Microsoft today confirmed that it has acquired SwiftKey — a startup based out of London that makes keyboard apps for Android and iOS devices and is already installed and used on some 300 million devices. The terms of the deal are not being disclosed but sources close to the deal tell us it’s $250 million in cash after Microsoft beat out other interested buyers, which we’ve heard also included Apple.
But from what we understand, SwiftKey may also become part of another Microsoft ambition. Microsoft wants to grow use of its Cortana digital assistant on Android, and by integrating Cortana into SwiftKey, some believe that it could be the gateway ramping up Cortana use without having to install a standalone app. (Cortana, incidentally, is being integrated elsewhere, too.)
The news of the upcoming sale was first broken by the FT last night.
The exit also raises some questions about whether clever technology is enough for a startup to be a viable, standalone business: SwiftKey had started as a paid app but eventually moved into a freemium model to attract more users. It’s not clear what kinds of returns the startup was getting on that model. More to the point: joining a much larger platform like Microsoft will give the company the space to develop tech that may fit into a bigger business plan that relies less on Swiftkey as a standalone service.
In the event, SwiftKey will continuing doing what it does, with the whole team joining Microsoft and becoming a part of the company’s ambitions to own the mobile productivity space — an area underscored by its previous acquisitions of Wunderlist and Acompli. Specifically, in the coming months, it will get integrated with Microsoft’s Word Flow technology for Windows.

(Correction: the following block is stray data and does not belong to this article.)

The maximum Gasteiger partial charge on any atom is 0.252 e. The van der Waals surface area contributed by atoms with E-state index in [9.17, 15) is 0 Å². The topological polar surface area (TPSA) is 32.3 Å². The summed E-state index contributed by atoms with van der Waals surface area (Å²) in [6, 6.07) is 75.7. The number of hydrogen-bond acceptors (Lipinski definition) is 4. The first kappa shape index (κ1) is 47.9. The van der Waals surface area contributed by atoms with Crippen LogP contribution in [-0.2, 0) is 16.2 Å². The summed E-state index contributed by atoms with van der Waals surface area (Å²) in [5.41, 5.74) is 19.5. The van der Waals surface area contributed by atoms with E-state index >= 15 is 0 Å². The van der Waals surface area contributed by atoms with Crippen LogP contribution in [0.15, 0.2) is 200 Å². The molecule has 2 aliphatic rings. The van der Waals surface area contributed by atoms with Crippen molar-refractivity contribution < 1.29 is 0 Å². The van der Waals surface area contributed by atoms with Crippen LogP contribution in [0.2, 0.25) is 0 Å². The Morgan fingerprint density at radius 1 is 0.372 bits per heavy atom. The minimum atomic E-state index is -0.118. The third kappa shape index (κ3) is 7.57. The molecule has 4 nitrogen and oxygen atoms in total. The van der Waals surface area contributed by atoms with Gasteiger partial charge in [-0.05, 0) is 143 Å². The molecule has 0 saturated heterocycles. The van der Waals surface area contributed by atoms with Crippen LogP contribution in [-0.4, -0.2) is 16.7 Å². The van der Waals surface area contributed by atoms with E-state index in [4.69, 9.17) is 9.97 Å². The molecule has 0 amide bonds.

“In this cloud-first, mobile-first world, SwiftKey’s technology aligns with our vision for more personal computing experiences that anticipate our needs versus responding to our commands, and directly supports our ambition to reinvent productivity by leveraging the intelligent cloud,” Harry Shum, EVP of technology and research, said in a blog post. He says that SwiftKey estimates that its users have saved nearly 10 trillion keystrokes, across 100 languages, saving more than 100,000 years in combined typing time.
Shum adds that Microsoft will continue to offer its apps across different platforms, and it’s a safe bet that we’ll see it integrated into Windows products, too.
“We’ll continue to develop SwiftKey’s market-leading keyboard apps for Android and iOS as well as explore scenarios for the integration of the core technology across the breadth of our product and services portfolio,” he writes. “Moreover, SwiftKey’s predictive technology aligns with Microsoft’s investments and ambition to develop intelligent systems that can work more on the user’s behalf and under their control.”
SwiftKey cofounders Jon Reynolds and Ben Medlock also have some words to say on the news.
SwiftKey had raised just under $22 million from investors that include Index, Accel and Octopus. From what we understand, some of those investors realised there was a window of opportunity with Microsoft when the Windows software giant started acquiring other companies focused on mobile productivity and intelligent processing that leveraged cloud architecture.
SwiftKey then proceeded to head-hunted James Bromley, then MD of MailOnline, to come on board as COO to shepherd the process of dealing with Microsoft and other potential buyers.